The Somali government has called on Washington to carry out extensive investigations into the activities of all suspect Somali organisations, and pledged to give full backing to the US authorities and to hunt down the terrorists. Interim Somali President Abdul-Kassem Salad Hassan and other senior members of his administration played down reports that many Somali militiamen receive their instructions from mujahidin, or Islamic holy warriors — the so-called Arab Afghans originally set up and trained by Americans to fight the Soviets in Afghanistan.

The Somali government, however, insists that Somali militant Islamist groups were dealt a severe blow during the civil war. These groups are widely discredited in the eyes of the population at large and are all but finished politically and militarily, according to the government.

“It would be regrettable if US warmongering is a question of settling old scores or simply pounding us for pounding’s sake,” according to Abdallah Hassan Mahmoud, Somalia’s ambassador to Egypt and permanent representative at the Arab League.

He told Al-Ahram Weekly that at present, “there are no groups that threaten US interests in Somalia. At the moment, a US delegation is visiting Somalia to investigate realities on the ground in the country. Moreover, there have been many such visits in the past few years. Somalia does not harbour terrorists.”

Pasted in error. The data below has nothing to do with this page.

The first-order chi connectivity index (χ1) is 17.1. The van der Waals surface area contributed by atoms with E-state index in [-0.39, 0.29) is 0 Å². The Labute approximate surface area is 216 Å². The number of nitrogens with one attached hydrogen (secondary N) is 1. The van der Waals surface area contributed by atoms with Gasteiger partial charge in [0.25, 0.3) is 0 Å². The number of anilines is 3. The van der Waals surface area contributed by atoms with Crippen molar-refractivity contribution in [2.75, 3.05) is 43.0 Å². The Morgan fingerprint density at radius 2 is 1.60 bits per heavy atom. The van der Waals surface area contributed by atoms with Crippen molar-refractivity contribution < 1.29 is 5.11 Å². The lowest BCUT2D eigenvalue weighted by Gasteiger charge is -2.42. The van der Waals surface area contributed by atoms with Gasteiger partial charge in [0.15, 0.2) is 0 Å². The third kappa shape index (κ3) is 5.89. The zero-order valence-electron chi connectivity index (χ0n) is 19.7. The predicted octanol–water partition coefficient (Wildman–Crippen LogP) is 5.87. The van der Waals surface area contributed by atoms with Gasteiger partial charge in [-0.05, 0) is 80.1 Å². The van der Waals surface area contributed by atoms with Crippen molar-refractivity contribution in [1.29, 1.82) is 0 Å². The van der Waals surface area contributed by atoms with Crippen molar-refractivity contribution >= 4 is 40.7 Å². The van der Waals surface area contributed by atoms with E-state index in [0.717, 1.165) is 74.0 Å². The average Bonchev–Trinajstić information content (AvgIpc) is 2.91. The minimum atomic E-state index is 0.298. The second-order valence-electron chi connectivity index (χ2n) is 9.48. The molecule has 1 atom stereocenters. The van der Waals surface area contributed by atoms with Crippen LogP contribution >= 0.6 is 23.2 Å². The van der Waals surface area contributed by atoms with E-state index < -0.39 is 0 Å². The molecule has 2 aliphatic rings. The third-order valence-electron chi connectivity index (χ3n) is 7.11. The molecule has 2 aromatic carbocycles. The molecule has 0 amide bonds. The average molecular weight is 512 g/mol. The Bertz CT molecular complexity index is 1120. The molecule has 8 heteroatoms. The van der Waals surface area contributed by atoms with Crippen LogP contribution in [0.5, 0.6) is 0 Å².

However, it is plausible that two of Somalia’s neighbours might volunteer to do the clean-up job on behalf of the handicapped Somali government. One of them is Ethiopia, which has in the past done battle with Somali Islamist groups on both Ethiopian and Somali territory. The other is Kenya, derided for its poor human rights and corruption records and, therefore, seeking to ingratiate itself with Washington.

Ethiopia, straining for a fight and wanting to settle old scores, is waiting with bated breath for the green light from Washington to charge into Somalia. The ostensible aim would be to hunt militant Islamists — but in reality, Ethiopia would probably seek to further its ambitions as a regional power and to exert greater influence over the domestic affairs of its restive eastern neighbour and traditional enemy Kenya.